Former Verso paper mill employee faces kidnapping, terrorizing charges for armed hostage incident in Jay, Maine; bail set at US$10,000
March 16, 2012
(Bangor Daily News)
– A former Verso paper mill employee who held the mill manager hostage for more than nine hours Wednesday is expected to be arraigned Friday in Franklin County Superior Court.
Francis “Frank” G. Smith III, 50, of Norridgewock was being held Thursday at the Franklin County Detention Center in Farmington on felony charges of kidnapping and terrorizing, Jay police Chief Larry White Sr. said. Smith’s bail was set at $10,000 cash.
He surrendered at about 6:30 p.m. Wednesday and was taken to Franklin Memorial Hospital in Farmington for an examination per police protocol, White said.
A distraught Smith drove his truck through the main gate of the Androscoggin Mill and up to the Administration Building on Riley Road, where he entered with two fully loaded guns, a 12-gauge shotgun and a .357 Magnum revolver, White said. The gate was left open to allow access to a contractor working in the mill, White said.
Jay police were called at about 8:40 a.m. and alerted to an armed person holding an employee hostage. The mill manager, Marc Connor, was the only hostage, White said, discounting reports of a second hostage taken and released for Connor.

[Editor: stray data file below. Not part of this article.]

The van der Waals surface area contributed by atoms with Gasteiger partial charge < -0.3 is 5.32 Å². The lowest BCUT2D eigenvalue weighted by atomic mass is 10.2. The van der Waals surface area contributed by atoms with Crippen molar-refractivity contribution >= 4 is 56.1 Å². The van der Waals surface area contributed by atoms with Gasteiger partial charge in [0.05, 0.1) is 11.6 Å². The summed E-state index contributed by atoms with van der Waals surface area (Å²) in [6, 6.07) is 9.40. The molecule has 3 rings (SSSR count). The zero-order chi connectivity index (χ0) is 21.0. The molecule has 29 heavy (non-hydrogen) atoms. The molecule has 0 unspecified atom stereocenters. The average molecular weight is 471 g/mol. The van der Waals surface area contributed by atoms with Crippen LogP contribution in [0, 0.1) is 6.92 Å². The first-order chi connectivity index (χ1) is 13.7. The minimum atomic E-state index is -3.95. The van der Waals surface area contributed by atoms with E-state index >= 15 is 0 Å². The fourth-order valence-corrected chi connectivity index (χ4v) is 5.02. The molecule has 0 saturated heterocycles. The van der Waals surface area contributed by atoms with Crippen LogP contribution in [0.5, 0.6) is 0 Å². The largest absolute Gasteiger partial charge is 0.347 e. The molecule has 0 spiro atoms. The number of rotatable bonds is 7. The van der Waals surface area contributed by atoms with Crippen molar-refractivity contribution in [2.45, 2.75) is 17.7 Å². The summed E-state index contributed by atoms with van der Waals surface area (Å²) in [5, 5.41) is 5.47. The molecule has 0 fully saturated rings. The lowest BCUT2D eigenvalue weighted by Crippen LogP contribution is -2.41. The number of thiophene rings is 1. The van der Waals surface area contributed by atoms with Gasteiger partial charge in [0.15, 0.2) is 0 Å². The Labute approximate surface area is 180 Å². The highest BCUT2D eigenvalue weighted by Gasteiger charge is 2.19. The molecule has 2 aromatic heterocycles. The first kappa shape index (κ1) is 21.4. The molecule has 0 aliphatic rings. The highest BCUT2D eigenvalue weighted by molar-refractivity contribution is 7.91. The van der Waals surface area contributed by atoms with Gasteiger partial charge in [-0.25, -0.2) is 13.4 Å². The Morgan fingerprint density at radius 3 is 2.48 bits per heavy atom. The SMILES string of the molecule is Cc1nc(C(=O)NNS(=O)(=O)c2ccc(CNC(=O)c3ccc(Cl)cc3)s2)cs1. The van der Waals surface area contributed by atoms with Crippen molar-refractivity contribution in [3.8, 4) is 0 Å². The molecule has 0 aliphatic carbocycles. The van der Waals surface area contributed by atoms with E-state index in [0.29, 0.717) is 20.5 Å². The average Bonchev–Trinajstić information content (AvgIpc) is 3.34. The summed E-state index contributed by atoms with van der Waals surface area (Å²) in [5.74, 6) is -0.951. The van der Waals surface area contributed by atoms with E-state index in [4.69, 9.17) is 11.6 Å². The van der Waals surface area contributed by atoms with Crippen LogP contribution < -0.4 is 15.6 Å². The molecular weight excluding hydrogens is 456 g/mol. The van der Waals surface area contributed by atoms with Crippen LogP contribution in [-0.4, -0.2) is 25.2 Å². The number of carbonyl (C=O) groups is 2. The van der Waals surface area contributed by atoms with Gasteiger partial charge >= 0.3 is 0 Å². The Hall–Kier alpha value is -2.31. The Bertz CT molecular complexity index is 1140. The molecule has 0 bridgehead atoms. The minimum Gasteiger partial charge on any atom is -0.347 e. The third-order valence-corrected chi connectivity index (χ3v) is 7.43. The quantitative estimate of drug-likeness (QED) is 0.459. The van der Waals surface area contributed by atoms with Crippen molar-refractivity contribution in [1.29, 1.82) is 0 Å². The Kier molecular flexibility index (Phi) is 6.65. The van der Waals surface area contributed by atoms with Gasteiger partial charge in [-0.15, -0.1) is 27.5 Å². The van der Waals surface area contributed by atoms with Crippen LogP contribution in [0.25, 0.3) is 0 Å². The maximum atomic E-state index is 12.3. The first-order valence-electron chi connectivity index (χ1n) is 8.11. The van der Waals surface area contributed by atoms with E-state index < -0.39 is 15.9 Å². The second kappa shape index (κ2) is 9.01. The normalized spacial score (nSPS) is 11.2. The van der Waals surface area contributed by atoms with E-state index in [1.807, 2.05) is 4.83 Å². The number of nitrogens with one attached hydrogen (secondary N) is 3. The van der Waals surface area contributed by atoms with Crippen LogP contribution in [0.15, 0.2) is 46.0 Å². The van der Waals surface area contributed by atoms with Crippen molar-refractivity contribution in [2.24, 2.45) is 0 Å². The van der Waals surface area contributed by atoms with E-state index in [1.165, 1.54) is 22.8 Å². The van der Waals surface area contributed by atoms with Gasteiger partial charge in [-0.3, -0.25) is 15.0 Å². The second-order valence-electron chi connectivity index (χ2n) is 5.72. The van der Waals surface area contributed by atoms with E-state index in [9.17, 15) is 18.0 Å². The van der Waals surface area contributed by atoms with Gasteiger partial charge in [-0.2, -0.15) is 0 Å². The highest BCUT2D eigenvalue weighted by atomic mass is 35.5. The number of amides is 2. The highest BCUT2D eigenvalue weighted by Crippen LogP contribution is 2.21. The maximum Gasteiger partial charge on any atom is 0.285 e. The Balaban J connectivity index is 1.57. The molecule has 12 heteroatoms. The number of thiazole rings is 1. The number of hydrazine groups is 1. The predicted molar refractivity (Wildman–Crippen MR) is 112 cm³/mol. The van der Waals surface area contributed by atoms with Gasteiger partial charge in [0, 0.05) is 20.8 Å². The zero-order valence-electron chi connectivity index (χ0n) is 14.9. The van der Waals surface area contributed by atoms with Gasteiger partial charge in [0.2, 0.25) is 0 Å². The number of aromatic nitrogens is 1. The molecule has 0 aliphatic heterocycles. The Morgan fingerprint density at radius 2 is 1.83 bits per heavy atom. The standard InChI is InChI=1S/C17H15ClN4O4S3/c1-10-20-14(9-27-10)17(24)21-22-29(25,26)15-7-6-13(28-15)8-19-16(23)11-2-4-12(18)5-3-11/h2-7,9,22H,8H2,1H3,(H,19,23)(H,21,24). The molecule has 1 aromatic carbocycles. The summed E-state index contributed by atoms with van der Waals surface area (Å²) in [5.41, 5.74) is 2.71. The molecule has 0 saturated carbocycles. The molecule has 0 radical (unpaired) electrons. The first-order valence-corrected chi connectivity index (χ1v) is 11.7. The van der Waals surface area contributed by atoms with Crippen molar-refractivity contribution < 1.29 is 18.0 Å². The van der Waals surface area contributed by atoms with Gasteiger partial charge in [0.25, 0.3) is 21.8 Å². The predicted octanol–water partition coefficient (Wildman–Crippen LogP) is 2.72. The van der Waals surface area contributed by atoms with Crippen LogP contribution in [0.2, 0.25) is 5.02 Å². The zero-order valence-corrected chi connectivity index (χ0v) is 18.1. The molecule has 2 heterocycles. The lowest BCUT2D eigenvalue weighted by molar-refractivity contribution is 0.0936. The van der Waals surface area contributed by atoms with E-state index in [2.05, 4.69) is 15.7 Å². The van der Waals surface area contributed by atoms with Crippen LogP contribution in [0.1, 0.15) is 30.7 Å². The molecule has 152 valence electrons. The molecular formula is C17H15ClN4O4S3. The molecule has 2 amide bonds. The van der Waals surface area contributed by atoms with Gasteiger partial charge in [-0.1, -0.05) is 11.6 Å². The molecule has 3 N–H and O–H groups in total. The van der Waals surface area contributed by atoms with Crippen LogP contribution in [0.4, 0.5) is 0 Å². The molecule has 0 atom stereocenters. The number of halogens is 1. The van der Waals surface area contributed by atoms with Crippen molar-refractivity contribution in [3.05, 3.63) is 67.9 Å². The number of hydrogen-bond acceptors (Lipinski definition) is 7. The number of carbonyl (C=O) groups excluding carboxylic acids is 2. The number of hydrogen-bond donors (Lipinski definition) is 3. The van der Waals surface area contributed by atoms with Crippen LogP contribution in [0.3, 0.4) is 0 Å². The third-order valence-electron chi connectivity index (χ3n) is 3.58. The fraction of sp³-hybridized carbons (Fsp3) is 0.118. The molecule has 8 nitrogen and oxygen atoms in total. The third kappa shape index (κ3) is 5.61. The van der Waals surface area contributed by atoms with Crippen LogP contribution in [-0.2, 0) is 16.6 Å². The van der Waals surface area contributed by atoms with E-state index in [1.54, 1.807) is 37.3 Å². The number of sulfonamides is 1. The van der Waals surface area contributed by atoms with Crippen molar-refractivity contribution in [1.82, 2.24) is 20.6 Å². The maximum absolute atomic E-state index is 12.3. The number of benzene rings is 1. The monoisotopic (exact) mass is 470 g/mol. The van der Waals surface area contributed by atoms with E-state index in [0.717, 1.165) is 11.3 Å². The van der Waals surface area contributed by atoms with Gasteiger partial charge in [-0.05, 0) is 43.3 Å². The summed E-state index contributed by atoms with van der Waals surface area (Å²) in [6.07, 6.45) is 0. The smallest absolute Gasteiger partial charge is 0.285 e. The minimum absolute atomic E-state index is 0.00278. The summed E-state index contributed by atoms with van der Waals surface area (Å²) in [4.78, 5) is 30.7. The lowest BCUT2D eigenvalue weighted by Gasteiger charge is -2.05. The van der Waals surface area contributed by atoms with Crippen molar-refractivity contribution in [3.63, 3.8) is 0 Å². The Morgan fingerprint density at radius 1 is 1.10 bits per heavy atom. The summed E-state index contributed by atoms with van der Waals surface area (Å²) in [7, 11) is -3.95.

The mill went into immediate lockdown. When White, Detective Richard Caton and Officer Russell Adams arrived, they evacuated the wing around the manager’s office and kept the armed Smith in one room, White said. Smith couldn’t have gotten farther into the mill.
Before the Maine State Police Tactical Team arrived, police could hear the conversation between Smith and Connor, White said.
Smith appeared very upset but wasn’t asking for anything or making demands, the chief said. Smith’s employment at the mill had ended in September 2011. He was unemployed and distraught, White said.
One state police hostage negotiator kept Smith in conversation by telephone throughout the day. A negotiator’s job is to try to develop a relationship with the person, White said. In this case, the negotiator helped Smith realize that the mill manager had done nothing to him and that he had a family, too.
Smith never made threats or harmed Connor and let him go at about 3:30 p.m.
Connor handled the situation well, White said. Attempts to reach Connor on Thursday were unsuccessful. White said the mill manager was spending the day with his family.
The negotiator continued talking with Smith for three more hours after Connor was released. Smith didn’t ask for anything and “didn’t seem to know what he wanted,” White said.
He said no shots were fired and no employee, other than the manager, was in danger.
Jay police took the firearms and impounded Smith’s truck. They continued their investigation Thursday as the district attorney’s office reviewed the case.
White said about eight Franklin County deputies came to help secure the area and six Jay officers, including some who were off-duty, worked at the scene. About 20 state police troopers, including members of the Maine State Police Tactical Team, came to the site. Verso mill personnel also assisted police, he said.